Interview: Mohamed Elmandjra
What key changes have you observed in Morocco’s health care sector in recent years?
MOHAMED ELMANDJRA: Operators in Morocco’s health sphere have always followed the dynamic of answering needs, not creating new ones. Growth in the sector is natural and organic, and increasing demand is being answered by both public and private providers. Still, the sector remains relatively underdeveloped compared to other industries. Morocco manages to attract major global firms in telecoms and automotives, but lags behind in education and health provision. Nonetheless, there have been some significant changes recently, with a noticeable trend towards more sophistication and reducing fragmentation, as small, disorganised structures can no longer cater to patient needs. The sector is also changing in a way that has increased its attractiveness to financial investors. Before 2015 only doctors could buy shares in a clinic, however, as this is no longer the case, it has positively impacted the development capacity of health providers. Companies now have the capital to invest in larger structures with modern equipment. The average number of beds in a standard clinic used to be around 30, which is very low compared to the rest of the world. From a regional perspective, operators are starting to show interest in developing health infrastructure outside of the Casablanca-Rabat axis. There is not as much purchasing power in Oujda as there is in Casablanca, but there are far more health care needs there.
How can the government foster more public-private partnerships (PPPs) in the health sector?
ELMANDJRA: The health sector is central to greater development nationwide, but it is not a business like any other. For ethical and moral reasons, success in the sector is not based solely on key performance indicators – patients are not clients. Therefore, it makes sense that some segments stay under public sector oversight. However, with interest from private institutional investors growing, a number of opportunities have arisen for PPPs that can significantly enhance the quality and capacity of care. There are certainly some roles that are more suited for the private sector. While emergency services, epidemiology and infectious diseases are segments better left in the public sector domain, some specialisations requiring expensive equipment can be better served in the private sphere, such as oncology, medical imagery and nuclear medicine. In these cases, private operators have more capacity to offer higher-quality services. Contrary to popular belief, development in the private sector is not a result of public sector failure; rather, when taken together, they complement each other. By modelling what has been done in the education sector, there will be space for all health care providers to succeed.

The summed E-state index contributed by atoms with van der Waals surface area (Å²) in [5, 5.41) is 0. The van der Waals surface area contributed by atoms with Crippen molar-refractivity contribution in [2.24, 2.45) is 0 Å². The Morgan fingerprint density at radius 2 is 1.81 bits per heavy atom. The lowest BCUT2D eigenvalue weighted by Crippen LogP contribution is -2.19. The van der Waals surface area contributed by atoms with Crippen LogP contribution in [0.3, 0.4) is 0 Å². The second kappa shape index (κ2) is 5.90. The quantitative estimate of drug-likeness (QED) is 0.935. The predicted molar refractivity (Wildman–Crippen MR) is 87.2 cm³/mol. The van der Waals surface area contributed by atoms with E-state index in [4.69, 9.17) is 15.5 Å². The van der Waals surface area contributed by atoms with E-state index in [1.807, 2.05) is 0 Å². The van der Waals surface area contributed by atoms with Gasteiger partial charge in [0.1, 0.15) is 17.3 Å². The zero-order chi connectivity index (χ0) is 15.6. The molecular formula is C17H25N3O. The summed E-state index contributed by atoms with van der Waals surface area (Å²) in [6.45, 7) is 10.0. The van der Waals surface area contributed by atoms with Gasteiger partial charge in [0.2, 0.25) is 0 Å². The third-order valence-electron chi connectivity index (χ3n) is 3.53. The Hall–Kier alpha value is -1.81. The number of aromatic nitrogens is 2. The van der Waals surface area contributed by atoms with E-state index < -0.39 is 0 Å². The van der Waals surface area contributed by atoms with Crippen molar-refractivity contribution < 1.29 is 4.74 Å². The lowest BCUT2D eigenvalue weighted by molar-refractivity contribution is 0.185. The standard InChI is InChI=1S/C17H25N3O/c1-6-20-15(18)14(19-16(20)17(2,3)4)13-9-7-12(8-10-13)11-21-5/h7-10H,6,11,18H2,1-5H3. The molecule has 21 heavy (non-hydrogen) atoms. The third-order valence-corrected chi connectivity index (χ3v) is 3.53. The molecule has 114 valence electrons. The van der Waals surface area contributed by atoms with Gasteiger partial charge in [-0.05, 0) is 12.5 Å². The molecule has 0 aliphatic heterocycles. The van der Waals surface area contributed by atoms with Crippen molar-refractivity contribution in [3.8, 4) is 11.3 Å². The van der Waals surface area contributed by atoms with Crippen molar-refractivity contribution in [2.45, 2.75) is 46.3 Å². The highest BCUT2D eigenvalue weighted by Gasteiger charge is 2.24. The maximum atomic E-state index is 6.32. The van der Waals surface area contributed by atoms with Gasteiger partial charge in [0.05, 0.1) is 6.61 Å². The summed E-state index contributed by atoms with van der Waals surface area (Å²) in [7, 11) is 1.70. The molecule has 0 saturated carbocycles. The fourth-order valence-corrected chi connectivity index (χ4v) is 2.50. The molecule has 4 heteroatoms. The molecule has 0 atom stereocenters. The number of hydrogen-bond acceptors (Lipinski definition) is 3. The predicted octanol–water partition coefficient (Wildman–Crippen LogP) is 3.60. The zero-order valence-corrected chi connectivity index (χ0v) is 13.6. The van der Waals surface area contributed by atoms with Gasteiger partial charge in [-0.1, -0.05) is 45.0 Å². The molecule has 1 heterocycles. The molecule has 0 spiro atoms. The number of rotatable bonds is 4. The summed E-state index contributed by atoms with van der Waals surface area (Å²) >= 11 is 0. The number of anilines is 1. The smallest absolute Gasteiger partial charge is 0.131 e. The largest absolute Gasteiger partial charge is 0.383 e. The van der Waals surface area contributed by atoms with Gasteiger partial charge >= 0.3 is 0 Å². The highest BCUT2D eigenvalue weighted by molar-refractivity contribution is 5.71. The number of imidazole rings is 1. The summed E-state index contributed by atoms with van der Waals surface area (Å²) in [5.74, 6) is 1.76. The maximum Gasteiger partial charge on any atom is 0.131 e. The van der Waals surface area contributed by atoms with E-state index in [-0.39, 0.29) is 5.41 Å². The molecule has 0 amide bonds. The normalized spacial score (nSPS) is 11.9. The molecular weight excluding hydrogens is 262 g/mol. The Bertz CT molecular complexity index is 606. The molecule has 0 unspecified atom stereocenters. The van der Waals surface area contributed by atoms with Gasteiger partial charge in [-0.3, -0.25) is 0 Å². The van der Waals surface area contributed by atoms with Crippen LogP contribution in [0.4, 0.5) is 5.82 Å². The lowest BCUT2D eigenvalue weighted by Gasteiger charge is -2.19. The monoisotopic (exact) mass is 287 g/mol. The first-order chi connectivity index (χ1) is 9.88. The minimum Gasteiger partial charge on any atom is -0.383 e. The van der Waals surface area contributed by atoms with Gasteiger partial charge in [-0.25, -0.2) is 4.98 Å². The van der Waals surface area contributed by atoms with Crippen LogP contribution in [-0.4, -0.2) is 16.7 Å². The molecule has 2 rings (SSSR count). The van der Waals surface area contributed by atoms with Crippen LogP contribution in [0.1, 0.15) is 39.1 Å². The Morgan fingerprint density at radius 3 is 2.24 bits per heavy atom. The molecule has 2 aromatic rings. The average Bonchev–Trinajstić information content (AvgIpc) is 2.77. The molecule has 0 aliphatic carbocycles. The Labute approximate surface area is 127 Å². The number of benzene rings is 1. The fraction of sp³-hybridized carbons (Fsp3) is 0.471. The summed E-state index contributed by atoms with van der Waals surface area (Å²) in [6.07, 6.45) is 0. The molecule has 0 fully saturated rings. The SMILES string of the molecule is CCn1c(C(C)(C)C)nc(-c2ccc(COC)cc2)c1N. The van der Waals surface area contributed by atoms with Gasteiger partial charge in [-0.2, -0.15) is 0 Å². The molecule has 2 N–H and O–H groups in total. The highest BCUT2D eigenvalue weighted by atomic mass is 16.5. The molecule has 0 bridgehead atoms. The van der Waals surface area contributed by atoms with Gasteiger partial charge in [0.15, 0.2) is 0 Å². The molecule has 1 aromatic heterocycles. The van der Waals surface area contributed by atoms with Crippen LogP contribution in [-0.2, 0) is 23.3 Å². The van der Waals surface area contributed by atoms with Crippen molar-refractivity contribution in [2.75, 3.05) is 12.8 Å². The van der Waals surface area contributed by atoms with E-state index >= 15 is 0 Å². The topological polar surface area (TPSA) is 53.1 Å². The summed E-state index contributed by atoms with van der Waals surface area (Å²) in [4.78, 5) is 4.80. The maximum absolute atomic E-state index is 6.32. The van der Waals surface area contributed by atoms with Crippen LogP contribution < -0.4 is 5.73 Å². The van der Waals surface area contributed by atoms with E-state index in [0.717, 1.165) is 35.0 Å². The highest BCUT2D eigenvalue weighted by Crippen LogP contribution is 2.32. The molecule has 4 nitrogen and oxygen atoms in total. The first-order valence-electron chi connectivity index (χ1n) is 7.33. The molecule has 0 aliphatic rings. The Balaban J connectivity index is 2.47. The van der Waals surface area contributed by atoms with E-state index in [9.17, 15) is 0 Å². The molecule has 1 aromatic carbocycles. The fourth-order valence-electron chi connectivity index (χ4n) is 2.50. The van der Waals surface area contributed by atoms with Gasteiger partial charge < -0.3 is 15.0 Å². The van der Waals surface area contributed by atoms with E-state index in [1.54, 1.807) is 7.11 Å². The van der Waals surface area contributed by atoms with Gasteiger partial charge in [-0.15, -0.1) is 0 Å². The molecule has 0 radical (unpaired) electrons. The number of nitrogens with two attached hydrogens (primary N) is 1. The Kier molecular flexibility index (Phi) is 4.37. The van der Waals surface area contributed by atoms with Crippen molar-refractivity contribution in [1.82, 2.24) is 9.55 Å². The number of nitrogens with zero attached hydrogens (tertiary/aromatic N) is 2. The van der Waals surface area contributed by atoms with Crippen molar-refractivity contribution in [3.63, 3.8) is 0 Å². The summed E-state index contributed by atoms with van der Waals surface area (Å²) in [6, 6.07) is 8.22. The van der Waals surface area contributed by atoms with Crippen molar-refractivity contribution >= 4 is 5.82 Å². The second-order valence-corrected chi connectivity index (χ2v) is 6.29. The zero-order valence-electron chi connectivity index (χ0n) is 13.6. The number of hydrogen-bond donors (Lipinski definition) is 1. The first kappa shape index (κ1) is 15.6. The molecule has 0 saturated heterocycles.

What is the outlook for Morocco’s health sector in the near to medium term?
ELMANDJRA: I think we will see an increasing number of PPPs enhancing patient care. For example, those benefitting from the Medical Assistance Regime could be treated faster and for a lower cost if there were some agreements between public and private clinics. For example, the waiting time for an appointment in Radiotherapy could be reduced to a week or two and not necessarily at incur a higher total cost of treatment. We should also see developments in telemedicine, not to mention the possibilities offered by teleradiology. Already, approximately 15% of the patients treated in Morocco come from abroad, mostly from other African countries. From a business standpoint, there will be more opportunities for medical device providers. However, for the sector to expand, there will need to be a clear emphasis on training doctors and nurses. Qualified professionals remain hard to find, especially in key specialisations.
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